Page last updated at 15:38 GMT, Wednesday, 19 November 2008

Spain 'to slide into recession'

Construction cranes in Madrid
Spain's economy has been relying heavily on construction

Spain is likely to slip into recession in the fourth quarter and stay there into 2009, Bank of Spain head Miguel Angel Fernandez Ordonez has said.

His comments followed figures showing that the Spanish economy had contracted by 0.2% in the third quarter, the first shrinkage since 1993.

"The scenario for the next quarters is very similar to that of the third quarter," Mr Ordonez said.

The eurozone officially entered recession last week.

CSFB analyst Giovanni Zanni said: "We have a slightly worse forecast for Spain than for the rest of the euro area."

'Faster decline'

Spain's economy has relied heavily on construction and consumer spending, but the global financial crisis and rising unemployment have hit economic expansion hard.

The central bank boss has forecast an intensified slump in spending on new construction projects. Consumer spending will also slow further, he added.

Analysts said that the third-quarter figures reported by the National Statistics Institute were worse than expected.

"The consumer slowdown is faster than expected and also the contraction in investment is worse than expected, and points to a faster rate of decline in the fourth quarter," said Jose Luis Martinez at Citigroup.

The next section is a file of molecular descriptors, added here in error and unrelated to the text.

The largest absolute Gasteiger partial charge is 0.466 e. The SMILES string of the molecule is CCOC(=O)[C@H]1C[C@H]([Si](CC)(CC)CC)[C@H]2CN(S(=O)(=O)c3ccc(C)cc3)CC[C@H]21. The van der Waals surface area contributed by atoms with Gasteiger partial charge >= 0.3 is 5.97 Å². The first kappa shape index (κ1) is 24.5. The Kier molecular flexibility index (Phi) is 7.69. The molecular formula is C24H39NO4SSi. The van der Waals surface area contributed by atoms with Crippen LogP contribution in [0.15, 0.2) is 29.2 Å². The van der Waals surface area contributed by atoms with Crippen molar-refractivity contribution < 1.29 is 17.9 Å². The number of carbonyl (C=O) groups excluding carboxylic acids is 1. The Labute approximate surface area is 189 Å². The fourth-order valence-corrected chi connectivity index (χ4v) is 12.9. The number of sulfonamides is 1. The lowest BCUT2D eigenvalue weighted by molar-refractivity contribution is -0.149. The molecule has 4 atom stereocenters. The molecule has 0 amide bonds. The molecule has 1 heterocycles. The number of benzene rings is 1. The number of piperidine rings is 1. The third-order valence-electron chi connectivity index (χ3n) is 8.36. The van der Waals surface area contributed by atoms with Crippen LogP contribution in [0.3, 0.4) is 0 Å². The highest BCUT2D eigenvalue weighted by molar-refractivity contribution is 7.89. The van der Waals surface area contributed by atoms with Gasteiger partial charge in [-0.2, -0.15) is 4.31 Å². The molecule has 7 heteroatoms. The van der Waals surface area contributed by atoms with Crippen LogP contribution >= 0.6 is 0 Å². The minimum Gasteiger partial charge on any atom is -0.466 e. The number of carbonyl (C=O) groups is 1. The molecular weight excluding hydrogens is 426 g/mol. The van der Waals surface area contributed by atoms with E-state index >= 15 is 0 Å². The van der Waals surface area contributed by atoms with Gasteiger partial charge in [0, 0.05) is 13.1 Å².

Reforms

The Organisation for Economic Co-operation and Development (OECD) said that the downturn in the Spanish economy was at "an early stage".

"Nonetheless, it has already resulted in a marked increase in unemployment, hitting workers in low skill occupations, including immigrants, particularly hard," the OECD said in a report.

It said that Spain should take steps to improve worker training and to increase competition in certain sectors of the economy.

The International Monetary Fund has predicted that Spain's economy will grow by just 1.4% in 2008, slower than expected, and shrink by 0.7% in 2009.

Spain's Labour Ministry reported at the beginning of November that the country's unemployment rate had reached a 12-year high of 11.3%.

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